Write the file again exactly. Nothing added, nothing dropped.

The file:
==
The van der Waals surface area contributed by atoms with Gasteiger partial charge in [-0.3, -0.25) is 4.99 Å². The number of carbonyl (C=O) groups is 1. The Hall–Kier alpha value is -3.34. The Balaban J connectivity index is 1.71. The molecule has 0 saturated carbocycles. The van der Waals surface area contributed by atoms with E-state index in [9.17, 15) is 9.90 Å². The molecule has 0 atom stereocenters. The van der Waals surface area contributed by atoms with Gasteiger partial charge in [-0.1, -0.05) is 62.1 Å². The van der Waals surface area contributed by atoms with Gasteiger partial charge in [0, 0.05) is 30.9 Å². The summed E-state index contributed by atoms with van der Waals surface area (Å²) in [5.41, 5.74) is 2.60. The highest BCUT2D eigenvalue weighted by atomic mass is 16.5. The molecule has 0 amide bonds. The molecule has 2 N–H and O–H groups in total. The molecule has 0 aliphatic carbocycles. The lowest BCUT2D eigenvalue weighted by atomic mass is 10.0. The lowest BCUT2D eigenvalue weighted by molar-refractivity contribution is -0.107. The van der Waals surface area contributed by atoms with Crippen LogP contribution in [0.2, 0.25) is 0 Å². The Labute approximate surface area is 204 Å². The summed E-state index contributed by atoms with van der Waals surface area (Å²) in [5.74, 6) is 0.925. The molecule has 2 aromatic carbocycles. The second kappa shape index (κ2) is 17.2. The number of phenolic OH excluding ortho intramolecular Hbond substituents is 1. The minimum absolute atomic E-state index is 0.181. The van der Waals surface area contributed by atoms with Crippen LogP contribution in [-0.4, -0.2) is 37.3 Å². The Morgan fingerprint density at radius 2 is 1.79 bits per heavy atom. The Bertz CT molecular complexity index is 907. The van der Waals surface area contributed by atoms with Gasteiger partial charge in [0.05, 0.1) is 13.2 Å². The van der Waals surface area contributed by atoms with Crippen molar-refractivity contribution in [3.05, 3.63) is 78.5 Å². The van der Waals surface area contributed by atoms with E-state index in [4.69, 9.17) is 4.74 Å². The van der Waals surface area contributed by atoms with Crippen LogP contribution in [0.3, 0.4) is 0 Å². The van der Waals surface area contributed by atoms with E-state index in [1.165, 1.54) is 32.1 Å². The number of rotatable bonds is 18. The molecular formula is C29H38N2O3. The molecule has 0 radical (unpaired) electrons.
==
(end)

The van der Waals surface area contributed by atoms with Gasteiger partial charge in [-0.3, -0.25) is 4.99 Å². The number of carbonyl (C=O) groups is 1. The Hall–Kier alpha value is -3.34. The Balaban J connectivity index is 1.71. The molecule has 0 saturated carbocycles. The van der Waals surface area contributed by atoms with E-state index in [9.17, 15) is 9.90 Å². The molecule has 0 atom stereocenters. The van der Waals surface area contributed by atoms with Gasteiger partial charge in [-0.1, -0.05) is 62.1 Å². The van der Waals surface area contributed by atoms with Gasteiger partial charge in [0, 0.05) is 30.9 Å². The summed E-state index contributed by atoms with van der Waals surface area (Å²) in [5.41, 5.74) is 2.60. The highest BCUT2D eigenvalue weighted by atomic mass is 16.5. The molecule has 0 amide bonds. The molecule has 2 N–H and O–H groups in total. The molecule has 0 aliphatic carbocycles. The lowest BCUT2D eigenvalue weighted by atomic mass is 10.0. The lowest BCUT2D eigenvalue weighted by molar-refractivity contribution is -0.107. The van der Waals surface area contributed by atoms with Crippen LogP contribution in [0.2, 0.25) is 0 Å². The Labute approximate surface area is 204 Å². The summed E-state index contributed by atoms with van der Waals surface area (Å²) in [5.74, 6) is 0.925. The molecule has 2 aromatic carbocycles. The second kappa shape index (κ2) is 17.2. The number of phenolic OH excluding ortho intramolecular Hbond substituents is 1. The minimum absolute atomic E-state index is 0.181. The van der Waals surface area contributed by atoms with Crippen LogP contribution in [-0.4, -0.2) is 37.3 Å². The Morgan fingerprint density at radius 2 is 1.79 bits per heavy atom. The Bertz CT molecular complexity index is 907. The van der Waals surface area contributed by atoms with Gasteiger partial charge in [0.05, 0.1) is 13.2 Å². The van der Waals surface area contributed by atoms with Crippen molar-refractivity contribution in [3.05, 3.63) is 78.5 Å². The van der Waals surface area contributed by atoms with E-state index in [4.69, 9.17) is 4.74 Å². The van der Waals surface area contributed by atoms with Crippen LogP contribution in [0.3, 0.4) is 0 Å². The van der Waals surface area contributed by atoms with E-state index in [1.165, 1.54) is 32.1 Å². The number of rotatable bonds is 18. The molecular formula is C29H38N2O3. The molecule has 0 radical (unpaired) electrons.